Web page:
Own or lease a 2015 – 2022 Hyundai or 2011 – 2022 Kia with a key ignition system? Your car may be vulnerable to being stolen due to potential security defects. You may be entitled to reimbursement. Find out your rights »

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U.S. District Court for the Central District of California Western Division
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Unlike most vehicles, the Hyundai and Kia models affected by this security defect are not equipped with an immobilizer, leaving them vulnerable to theft, and often leaving owners with repair bills in excess of $10,000. The security vulnerability allows thieves to steal vehicles by simply opening the steering column and using a common USB charging cord or similar metal object to start the engine. Videos soon went viral online showing the simple security flaw, dubbed the “Kia Challenge.” We believe consumers who purchased affected Hyundai and Kia cars deserve better, and the automakers responsible failed to adequately protect against basic theft in order to cut costs.


Millions of Hyundai and Kia vehicles are at risk of theft due to the defect. If your vehicle is listed, fill out the form »

  • Hyundai I10 2008 – 2021
  • Hyundai I20 2009 – 2021
  • Hyundai I40 2013
  • Hyundai Veloster 2010 – 2021
  • Hyundai IX20 2016
  • Kia Ceed 2016
  • Kia Carens 2014
  • Kia Optima 2013 – 2015
  • Kia Soul 2013 – 2021
  • Kia Rio 2011 – 2017
  • Kia Picanto 2011 – 2021


Hyundai and Kia chose to manufacture and sell the affected vehicles without an immobilizer, a device which prevents most vehicles from being started unless a code is transmitted from the vehicle’s smart key. Viral videos on TikTok and YouTube give step-by-step instructions on how to steal the affected vehicles without a key, and reports of stolen Kia and Hyundai vehicles have skyrocketed across the country. In fact, the “Kia Challenge,” widely shared on social media platforms, dares people to break in and then use a USB cord to start the cars.

By failing to install immobilizers in the affected vehicles – commonly equipped devices in modern cars – Hyundai and Kia knowingly left these affected vehicles prone to being stolen. The European Union has required immobilizers as a standard feature for all new vehicles since 1998, yet Hyundai and Kia have chosen to omit immobilizers in millions of vehicles in the U.S., despite deploying them in vehicles sold in countries with immobilizer requirements.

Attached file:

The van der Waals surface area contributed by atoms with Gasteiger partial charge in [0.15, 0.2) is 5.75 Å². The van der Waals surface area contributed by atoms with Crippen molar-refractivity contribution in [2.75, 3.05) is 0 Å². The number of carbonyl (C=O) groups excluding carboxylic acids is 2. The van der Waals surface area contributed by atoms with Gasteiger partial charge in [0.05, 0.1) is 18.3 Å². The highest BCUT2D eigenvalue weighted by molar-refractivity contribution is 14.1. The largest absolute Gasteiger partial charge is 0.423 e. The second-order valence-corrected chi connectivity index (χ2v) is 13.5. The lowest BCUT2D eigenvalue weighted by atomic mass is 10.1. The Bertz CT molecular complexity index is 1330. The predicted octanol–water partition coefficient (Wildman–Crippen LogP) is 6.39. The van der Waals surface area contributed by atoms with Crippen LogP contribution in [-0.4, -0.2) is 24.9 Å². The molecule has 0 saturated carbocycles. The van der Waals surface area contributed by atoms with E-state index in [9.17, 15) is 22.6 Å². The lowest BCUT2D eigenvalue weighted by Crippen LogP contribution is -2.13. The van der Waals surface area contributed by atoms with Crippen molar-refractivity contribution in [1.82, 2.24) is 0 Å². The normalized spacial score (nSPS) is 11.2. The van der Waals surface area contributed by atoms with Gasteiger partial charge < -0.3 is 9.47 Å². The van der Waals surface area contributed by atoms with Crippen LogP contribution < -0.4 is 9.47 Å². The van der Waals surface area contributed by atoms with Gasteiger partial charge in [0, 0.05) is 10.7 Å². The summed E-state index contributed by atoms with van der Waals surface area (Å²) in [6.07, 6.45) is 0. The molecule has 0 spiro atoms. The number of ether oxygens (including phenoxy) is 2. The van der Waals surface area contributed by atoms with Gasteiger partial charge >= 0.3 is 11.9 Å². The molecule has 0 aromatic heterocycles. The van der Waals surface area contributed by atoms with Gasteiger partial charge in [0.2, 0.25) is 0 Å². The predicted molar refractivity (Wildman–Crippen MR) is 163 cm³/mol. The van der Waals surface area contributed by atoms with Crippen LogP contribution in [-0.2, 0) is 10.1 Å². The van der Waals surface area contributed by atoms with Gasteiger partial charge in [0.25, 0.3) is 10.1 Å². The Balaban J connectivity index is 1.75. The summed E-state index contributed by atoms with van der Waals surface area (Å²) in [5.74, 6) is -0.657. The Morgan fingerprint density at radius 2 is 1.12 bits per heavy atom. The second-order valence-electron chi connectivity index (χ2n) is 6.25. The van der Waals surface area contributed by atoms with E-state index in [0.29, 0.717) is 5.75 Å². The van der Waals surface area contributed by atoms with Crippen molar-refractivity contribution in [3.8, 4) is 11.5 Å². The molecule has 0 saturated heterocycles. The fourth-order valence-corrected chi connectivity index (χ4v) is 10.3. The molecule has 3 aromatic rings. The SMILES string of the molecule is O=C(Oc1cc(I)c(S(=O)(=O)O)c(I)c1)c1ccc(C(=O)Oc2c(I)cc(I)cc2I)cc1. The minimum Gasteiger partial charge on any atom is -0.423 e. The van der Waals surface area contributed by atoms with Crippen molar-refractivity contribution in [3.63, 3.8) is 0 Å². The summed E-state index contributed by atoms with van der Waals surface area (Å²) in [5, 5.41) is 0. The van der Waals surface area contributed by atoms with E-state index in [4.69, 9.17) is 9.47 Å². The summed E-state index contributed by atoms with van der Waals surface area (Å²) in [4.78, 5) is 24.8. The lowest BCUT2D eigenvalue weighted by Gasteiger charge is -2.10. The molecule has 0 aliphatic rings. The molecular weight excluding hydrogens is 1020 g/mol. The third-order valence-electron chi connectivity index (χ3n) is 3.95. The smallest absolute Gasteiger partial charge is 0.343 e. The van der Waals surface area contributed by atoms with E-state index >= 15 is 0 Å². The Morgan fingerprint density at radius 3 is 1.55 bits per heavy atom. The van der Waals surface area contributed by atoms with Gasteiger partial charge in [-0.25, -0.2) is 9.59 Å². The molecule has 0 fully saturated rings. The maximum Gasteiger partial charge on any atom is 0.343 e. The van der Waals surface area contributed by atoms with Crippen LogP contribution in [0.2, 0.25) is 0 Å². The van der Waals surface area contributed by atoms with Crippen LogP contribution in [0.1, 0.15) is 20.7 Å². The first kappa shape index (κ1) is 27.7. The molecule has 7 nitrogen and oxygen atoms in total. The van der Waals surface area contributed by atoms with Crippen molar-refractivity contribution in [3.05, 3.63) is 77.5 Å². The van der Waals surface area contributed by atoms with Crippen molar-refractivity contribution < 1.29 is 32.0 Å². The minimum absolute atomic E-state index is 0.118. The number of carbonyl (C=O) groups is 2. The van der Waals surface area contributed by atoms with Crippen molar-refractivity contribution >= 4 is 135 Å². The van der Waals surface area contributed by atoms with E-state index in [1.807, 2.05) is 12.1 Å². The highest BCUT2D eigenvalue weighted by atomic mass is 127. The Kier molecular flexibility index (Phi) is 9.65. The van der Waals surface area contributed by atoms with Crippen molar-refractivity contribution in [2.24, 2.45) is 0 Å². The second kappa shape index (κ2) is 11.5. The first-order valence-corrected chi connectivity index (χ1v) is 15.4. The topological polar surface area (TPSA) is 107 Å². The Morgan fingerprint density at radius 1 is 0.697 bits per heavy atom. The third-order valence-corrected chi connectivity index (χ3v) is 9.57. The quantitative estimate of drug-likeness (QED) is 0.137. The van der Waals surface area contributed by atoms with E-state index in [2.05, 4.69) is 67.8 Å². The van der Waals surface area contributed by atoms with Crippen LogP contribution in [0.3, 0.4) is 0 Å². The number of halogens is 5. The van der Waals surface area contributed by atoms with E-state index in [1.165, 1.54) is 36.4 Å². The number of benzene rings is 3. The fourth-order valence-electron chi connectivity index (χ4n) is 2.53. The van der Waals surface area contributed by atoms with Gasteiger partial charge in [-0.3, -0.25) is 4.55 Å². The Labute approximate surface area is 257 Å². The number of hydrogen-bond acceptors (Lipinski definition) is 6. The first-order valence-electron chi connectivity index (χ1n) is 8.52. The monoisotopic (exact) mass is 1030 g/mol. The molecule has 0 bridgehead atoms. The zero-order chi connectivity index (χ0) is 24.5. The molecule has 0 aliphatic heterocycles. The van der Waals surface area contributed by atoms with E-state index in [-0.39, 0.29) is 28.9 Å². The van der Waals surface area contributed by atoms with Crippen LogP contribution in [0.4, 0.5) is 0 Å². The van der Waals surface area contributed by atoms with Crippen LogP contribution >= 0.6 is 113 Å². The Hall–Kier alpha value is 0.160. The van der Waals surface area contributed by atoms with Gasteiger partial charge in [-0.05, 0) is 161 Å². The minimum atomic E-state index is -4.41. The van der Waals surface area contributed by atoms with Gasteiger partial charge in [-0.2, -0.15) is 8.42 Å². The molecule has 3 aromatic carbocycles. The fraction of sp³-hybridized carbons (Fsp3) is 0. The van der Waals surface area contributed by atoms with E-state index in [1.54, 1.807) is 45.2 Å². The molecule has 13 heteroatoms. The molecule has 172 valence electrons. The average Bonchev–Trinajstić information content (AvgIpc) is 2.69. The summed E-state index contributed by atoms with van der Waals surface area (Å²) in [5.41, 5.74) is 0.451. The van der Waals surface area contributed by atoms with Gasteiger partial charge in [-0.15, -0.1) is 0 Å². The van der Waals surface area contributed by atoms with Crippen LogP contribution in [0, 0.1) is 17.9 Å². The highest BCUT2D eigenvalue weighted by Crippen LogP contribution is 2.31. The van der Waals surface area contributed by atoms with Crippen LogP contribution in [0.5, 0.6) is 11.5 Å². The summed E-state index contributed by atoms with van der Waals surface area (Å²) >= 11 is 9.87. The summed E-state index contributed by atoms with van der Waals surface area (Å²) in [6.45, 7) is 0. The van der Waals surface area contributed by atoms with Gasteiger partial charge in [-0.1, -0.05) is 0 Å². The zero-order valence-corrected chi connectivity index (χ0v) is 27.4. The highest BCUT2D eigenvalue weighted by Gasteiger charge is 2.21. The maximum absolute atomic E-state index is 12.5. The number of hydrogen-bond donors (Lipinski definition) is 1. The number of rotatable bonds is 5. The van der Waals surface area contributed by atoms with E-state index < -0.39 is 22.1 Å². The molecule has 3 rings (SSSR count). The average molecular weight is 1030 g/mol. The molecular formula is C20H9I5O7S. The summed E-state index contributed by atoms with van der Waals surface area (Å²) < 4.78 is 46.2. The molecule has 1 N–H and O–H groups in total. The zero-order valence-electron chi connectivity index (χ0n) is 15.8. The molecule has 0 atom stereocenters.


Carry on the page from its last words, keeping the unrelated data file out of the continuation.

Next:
News outlets have reported a sharp increase in vehicle thefts specifically affecting Hyundai and Kia models since 2020. Recent reports in Milwaukee, WI state that auto theft has increased more than 200% year-over-year, with Hyundai and Kia vehicles comprising two-thirds of those stolen. Viral videos of the “Kia Challenge” show teens and young adults going for joy rides and in some cases, even abandoning or crashing the cars. The incidents have turned dangerous, with suspects and bystanders being seriously injured or killed following unsafe driving and crashes related to the thefts. Because cars taken on joy rides often experience further damage, the owner’s total cost to repair their vehicle often exceed $10,000.


We believe Hyundai and Kia chose to sell the affected vehicles without immobilizers to cut costs. By failing to ensure their vehicles had adequate theft protection and security, Hyundai and Kia have essentially rendered vehicle owners vulnerable to the simplest of crimes. Despite public outcry, rising rates of Hyundai and Kia vehicle thefts and municipalities’ requests, the automakers have failed to remedy this issue based on their own design flaw, defect and manufacturing choices. Hagens Berman believes vehicle owners deserve to be safe, and these automakers should be held accountable for putting drivers at risk for increased likelihood and rates of theft.


Hagens Berman is one of the most successful auto litigation law firms in the U.S. and is presently leading nationwide cases against Hyundai & Kia, Volkswagen, GM and other automakers for safety defects and emissions-cheating claims. The firm recently secured a $1.3 billion settlement for owners of Hyundai and Kia vehicles equipped with the Theta II GDI engine, which were subject to engine fire hazard and total engine failure. Hagen’s Berman has secured more than $320 billion in total settlements, $20 billion of which relates to automotive class actions. Your claim will be handled by attorneys experienced in automotive consumer law.


There is no out-of-pocket cost or fee to join this case. In the event Hagens Berman or any other firm obtains a settlement that provides benefits to class members, the court will determine and award reasonable fees and costs to the legal team.


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